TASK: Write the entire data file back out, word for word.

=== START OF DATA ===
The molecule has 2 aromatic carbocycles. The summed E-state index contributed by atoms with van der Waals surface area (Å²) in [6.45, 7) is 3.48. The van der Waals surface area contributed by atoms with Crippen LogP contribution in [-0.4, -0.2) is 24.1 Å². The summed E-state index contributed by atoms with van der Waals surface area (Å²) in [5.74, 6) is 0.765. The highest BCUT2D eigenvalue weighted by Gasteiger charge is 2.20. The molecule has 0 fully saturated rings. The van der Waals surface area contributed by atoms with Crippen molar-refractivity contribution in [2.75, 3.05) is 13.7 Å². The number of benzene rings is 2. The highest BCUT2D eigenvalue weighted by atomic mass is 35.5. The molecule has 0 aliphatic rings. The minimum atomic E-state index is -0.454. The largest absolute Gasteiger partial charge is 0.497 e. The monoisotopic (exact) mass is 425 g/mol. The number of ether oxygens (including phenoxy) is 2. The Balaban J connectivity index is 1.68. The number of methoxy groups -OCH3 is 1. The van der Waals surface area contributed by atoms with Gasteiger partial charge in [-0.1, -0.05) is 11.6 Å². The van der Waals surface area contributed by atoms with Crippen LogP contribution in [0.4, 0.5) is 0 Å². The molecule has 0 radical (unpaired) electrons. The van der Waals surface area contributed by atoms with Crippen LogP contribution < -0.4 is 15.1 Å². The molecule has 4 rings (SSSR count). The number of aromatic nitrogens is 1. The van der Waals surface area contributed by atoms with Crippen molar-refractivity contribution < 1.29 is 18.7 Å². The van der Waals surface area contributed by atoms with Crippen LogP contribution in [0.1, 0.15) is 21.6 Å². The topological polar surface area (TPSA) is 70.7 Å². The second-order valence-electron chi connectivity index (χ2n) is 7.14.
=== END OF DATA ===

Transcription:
The molecule has 2 aromatic carbocycles. The summed E-state index contributed by atoms with van der Waals surface area (Å²) in [6.45, 7) is 3.48. The van der Waals surface area contributed by atoms with Crippen LogP contribution in [-0.4, -0.2) is 24.1 Å². The summed E-state index contributed by atoms with van der Waals surface area (Å²) in [5.74, 6) is 0.765. The highest BCUT2D eigenvalue weighted by Gasteiger charge is 2.20. The molecule has 0 fully saturated rings. The van der Waals surface area contributed by atoms with Crippen molar-refractivity contribution in [2.75, 3.05) is 13.7 Å². The number of benzene rings is 2. The highest BCUT2D eigenvalue weighted by atomic mass is 35.5. The molecule has 0 aliphatic rings. The minimum atomic E-state index is -0.454. The largest absolute Gasteiger partial charge is 0.497 e. The monoisotopic (exact) mass is 425 g/mol. The number of ether oxygens (including phenoxy) is 2. The Balaban J connectivity index is 1.68. The number of methoxy groups -OCH3 is 1. The van der Waals surface area contributed by atoms with Gasteiger partial charge in [-0.1, -0.05) is 11.6 Å². The van der Waals surface area contributed by atoms with Crippen LogP contribution in [0.4, 0.5) is 0 Å². The molecule has 0 radical (unpaired) electrons. The van der Waals surface area contributed by atoms with Crippen LogP contribution < -0.4 is 15.1 Å². The molecule has 4 rings (SSSR count). The number of aromatic nitrogens is 1. The van der Waals surface area contributed by atoms with Crippen molar-refractivity contribution < 1.29 is 18.7 Å². The van der Waals surface area contributed by atoms with Crippen LogP contribution in [0.1, 0.15) is 21.6 Å². The topological polar surface area (TPSA) is 70.7 Å². The second-order valence-electron chi connectivity index (χ2n) is 7.14.